Here is a third requirement if you are to fully embrace your potential to be the leaders we desperately need: You must believe that a positive change is possible and that you have a responsibility to help to make it happen. There are so many ways that, as young and not-so-young people, you can help to change our world. Indeed, we are witnessing a time in our county when young folks are at the forefront of the call for positive change on a number of issues.

One of my heroes, Marian Wright Edelman, the president of the Children’s Defense Fund, has said this: “If you don’t like the way the world is, you change it, you have an obligation to change it. You just do it one step at a time.” There is an African saying that speaks to the power of one person to make a difference. It says: “If you believe one creature cannot make a difference, you have never spent a night in a closed room with a mosquito.”

Let me bring closure to my remarks by telling you a story.

One day, while walking on a beach, an old man encountered a young girl picking up starfish and throwing them back into the ocean. The old man asked, “Why are you throwing starfish into the ocean?” The girl replied, “The sun is up and the tide is going out, and if I don’t throw the starfish into the ocean, they will die.” “But young girl, don’t you realize that there are miles and miles of beach and starfish all along it? What you are doing can’t really matter.” The young girl listened politely to the old man, but then as she bent down, picked up another starfish, and threw it into the ocean, she said, “It mattered to that one.”

The girl was indeed a leader. This young hero honored her responsibility to be of service to others—including starfish! She understood and respected diversity, including biodiversity. And this young girl was committed to being an agent for positive change, even when that meant saving a few starfish along a beach.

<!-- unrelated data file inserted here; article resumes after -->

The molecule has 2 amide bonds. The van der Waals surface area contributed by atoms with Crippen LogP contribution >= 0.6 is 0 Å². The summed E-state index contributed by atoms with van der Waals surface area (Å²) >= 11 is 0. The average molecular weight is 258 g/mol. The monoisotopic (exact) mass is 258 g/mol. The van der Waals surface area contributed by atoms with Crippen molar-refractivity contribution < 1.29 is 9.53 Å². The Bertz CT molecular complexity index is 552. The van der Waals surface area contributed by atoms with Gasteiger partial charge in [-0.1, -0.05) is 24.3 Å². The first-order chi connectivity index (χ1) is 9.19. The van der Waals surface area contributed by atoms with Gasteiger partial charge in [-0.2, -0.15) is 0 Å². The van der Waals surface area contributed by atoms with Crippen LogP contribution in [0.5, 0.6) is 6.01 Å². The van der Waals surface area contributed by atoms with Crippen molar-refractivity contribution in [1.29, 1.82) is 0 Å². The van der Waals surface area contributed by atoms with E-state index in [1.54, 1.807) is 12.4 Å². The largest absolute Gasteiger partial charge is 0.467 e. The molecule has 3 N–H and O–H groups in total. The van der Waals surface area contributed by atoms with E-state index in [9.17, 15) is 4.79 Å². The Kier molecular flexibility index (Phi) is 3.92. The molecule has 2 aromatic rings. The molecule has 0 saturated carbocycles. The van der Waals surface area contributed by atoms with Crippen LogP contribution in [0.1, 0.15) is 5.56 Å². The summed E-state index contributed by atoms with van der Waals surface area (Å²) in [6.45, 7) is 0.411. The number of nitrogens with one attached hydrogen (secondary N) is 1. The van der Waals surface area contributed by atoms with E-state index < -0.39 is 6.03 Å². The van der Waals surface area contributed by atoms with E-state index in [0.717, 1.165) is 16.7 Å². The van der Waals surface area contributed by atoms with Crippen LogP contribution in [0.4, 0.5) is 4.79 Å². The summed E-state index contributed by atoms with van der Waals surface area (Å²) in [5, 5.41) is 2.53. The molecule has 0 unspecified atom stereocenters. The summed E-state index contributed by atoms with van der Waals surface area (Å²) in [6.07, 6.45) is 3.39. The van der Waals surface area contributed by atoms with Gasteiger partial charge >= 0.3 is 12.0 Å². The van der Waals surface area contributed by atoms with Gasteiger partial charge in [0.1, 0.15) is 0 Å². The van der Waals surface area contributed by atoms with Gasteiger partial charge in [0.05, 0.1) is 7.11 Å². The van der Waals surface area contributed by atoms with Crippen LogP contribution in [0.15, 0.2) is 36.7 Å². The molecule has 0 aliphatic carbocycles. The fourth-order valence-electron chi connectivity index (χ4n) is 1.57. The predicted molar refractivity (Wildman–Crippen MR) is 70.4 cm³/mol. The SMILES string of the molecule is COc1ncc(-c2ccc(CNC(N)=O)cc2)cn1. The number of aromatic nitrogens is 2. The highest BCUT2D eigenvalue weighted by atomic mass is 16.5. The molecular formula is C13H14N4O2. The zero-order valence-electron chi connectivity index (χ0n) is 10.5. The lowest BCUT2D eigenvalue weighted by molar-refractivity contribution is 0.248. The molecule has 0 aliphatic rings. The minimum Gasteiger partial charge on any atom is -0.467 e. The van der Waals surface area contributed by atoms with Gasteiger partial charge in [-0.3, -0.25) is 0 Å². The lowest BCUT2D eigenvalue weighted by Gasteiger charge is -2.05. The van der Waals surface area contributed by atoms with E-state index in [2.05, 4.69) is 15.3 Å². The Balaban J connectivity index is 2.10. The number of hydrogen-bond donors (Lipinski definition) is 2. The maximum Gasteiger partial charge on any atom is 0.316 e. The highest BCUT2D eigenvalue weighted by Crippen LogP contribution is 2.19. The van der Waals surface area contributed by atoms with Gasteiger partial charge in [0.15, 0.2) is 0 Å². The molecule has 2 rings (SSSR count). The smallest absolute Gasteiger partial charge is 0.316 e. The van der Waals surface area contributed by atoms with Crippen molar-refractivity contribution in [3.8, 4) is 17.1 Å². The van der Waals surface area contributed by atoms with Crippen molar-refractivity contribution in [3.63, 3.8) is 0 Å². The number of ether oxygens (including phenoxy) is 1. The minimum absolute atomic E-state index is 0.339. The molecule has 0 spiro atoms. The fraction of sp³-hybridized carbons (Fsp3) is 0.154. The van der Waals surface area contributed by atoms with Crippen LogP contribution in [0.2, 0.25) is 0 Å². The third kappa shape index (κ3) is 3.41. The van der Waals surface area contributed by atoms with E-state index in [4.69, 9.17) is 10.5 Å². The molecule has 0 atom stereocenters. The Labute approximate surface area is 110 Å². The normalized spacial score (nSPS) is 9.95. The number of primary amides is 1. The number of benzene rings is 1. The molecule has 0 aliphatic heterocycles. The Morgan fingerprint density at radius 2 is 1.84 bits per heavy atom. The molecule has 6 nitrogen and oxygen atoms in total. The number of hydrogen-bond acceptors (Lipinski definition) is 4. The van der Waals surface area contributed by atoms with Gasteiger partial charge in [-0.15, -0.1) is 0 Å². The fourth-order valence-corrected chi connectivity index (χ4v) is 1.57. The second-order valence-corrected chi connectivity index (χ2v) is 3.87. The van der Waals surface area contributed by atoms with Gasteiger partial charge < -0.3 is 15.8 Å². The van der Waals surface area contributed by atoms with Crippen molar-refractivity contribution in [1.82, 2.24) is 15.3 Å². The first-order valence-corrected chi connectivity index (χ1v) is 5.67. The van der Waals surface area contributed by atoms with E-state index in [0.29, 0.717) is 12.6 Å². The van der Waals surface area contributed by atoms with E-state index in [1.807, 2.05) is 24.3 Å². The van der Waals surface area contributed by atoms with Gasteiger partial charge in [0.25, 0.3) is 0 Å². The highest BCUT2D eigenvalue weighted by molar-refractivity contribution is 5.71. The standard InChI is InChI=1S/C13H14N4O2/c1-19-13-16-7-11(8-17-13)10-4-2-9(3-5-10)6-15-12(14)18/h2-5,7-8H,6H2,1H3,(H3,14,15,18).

I believe that each of you can and must be the leaders we need—for you can be of service to others, you can respect human diversity, and you can be agents for positive change. So go on dear graduates and be the leaders we have been waiting for!

___________________

Dr. Johnnetta Betsch Cole, former president of Spelman College and Bennett College, and former director of the National Museum of African Art, delivered this Commencement Address at Trinity College in Hartford on May 19, 2018. In honor of her broad civic involvement in various worthwhile causes, Cole has received 64 honorary degrees and numerous awards, including the TransAfrica Forum Global Public Service Award; the Radcliffe Medal; the Eleanor Roosevelt Val-Kill Medal; the Alexis de Tocqueville Award for Community Services from United Way of America; the Joseph Prize for Human Rights presented by the Anti-Defamation League; the Straight for Equality Award from Families and Friends of Gays and Lesbians (PFLAG); and the Alston-Jones International Civil and Human Rights award.

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    One Response to PERSPECTIVE: Challenging Times, Leaders Needed

    1. Patrick O'Neill says:

      Cole seems to have an obsession with race,gender,color and sexual preference seen through a prism of condescension and negativity. Apparently speaking to a “privileged” audience her themes do not generate much interest outside academia. For working Americans outside academia and government, who are paying for these institutions, especially blacks and Hispanics who have reached historic employment levels, the outlook is very positive.